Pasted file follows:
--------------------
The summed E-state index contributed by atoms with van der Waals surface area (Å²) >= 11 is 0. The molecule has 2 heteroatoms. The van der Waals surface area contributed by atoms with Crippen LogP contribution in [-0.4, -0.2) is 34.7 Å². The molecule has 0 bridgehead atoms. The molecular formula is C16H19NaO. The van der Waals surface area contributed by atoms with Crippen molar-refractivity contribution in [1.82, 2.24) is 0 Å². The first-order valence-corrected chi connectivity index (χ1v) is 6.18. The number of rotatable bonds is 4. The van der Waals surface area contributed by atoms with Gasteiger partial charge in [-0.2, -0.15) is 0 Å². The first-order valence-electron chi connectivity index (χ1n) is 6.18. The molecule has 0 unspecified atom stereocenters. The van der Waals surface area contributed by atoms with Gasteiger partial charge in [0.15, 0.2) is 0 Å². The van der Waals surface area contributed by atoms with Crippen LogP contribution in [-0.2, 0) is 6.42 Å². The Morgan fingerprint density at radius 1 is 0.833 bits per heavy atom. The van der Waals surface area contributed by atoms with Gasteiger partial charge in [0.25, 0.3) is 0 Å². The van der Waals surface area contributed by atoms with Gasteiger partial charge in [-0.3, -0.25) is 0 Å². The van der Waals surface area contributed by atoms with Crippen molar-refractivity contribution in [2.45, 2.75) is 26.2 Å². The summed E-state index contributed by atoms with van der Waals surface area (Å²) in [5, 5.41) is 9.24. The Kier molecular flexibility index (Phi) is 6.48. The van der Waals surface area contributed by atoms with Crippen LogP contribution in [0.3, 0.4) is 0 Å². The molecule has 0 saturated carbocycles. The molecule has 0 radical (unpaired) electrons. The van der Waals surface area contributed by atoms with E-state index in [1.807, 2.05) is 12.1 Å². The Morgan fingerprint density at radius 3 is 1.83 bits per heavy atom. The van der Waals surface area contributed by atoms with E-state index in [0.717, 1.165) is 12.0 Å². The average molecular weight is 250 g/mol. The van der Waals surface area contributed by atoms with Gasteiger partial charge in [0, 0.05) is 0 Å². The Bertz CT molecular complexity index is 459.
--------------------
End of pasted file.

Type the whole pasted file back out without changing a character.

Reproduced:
The summed E-state index contributed by atoms with van der Waals surface area (Å²) >= 11 is 0. The molecule has 2 heteroatoms. The van der Waals surface area contributed by atoms with Crippen LogP contribution in [-0.4, -0.2) is 34.7 Å². The molecule has 0 bridgehead atoms. The molecular formula is C16H19NaO. The van der Waals surface area contributed by atoms with Crippen molar-refractivity contribution in [1.82, 2.24) is 0 Å². The first-order valence-corrected chi connectivity index (χ1v) is 6.18. The number of rotatable bonds is 4. The van der Waals surface area contributed by atoms with Gasteiger partial charge in [-0.2, -0.15) is 0 Å². The first-order valence-electron chi connectivity index (χ1n) is 6.18. The molecule has 0 unspecified atom stereocenters. The van der Waals surface area contributed by atoms with Gasteiger partial charge in [0.15, 0.2) is 0 Å². The van der Waals surface area contributed by atoms with Crippen LogP contribution in [-0.2, 0) is 6.42 Å². The Morgan fingerprint density at radius 1 is 0.833 bits per heavy atom. The van der Waals surface area contributed by atoms with Gasteiger partial charge in [0.25, 0.3) is 0 Å². The van der Waals surface area contributed by atoms with Gasteiger partial charge in [-0.3, -0.25) is 0 Å². The van der Waals surface area contributed by atoms with Crippen molar-refractivity contribution in [2.45, 2.75) is 26.2 Å². The summed E-state index contributed by atoms with van der Waals surface area (Å²) in [5, 5.41) is 9.24. The Kier molecular flexibility index (Phi) is 6.48. The van der Waals surface area contributed by atoms with Crippen LogP contribution in [0.3, 0.4) is 0 Å². The molecule has 0 saturated carbocycles. The molecule has 0 radical (unpaired) electrons. The van der Waals surface area contributed by atoms with E-state index in [1.807, 2.05) is 12.1 Å². The Morgan fingerprint density at radius 3 is 1.83 bits per heavy atom. The van der Waals surface area contributed by atoms with E-state index in [0.717, 1.165) is 12.0 Å². The average molecular weight is 250 g/mol. The van der Waals surface area contributed by atoms with Gasteiger partial charge in [0, 0.05) is 0 Å². The Bertz CT molecular complexity index is 459.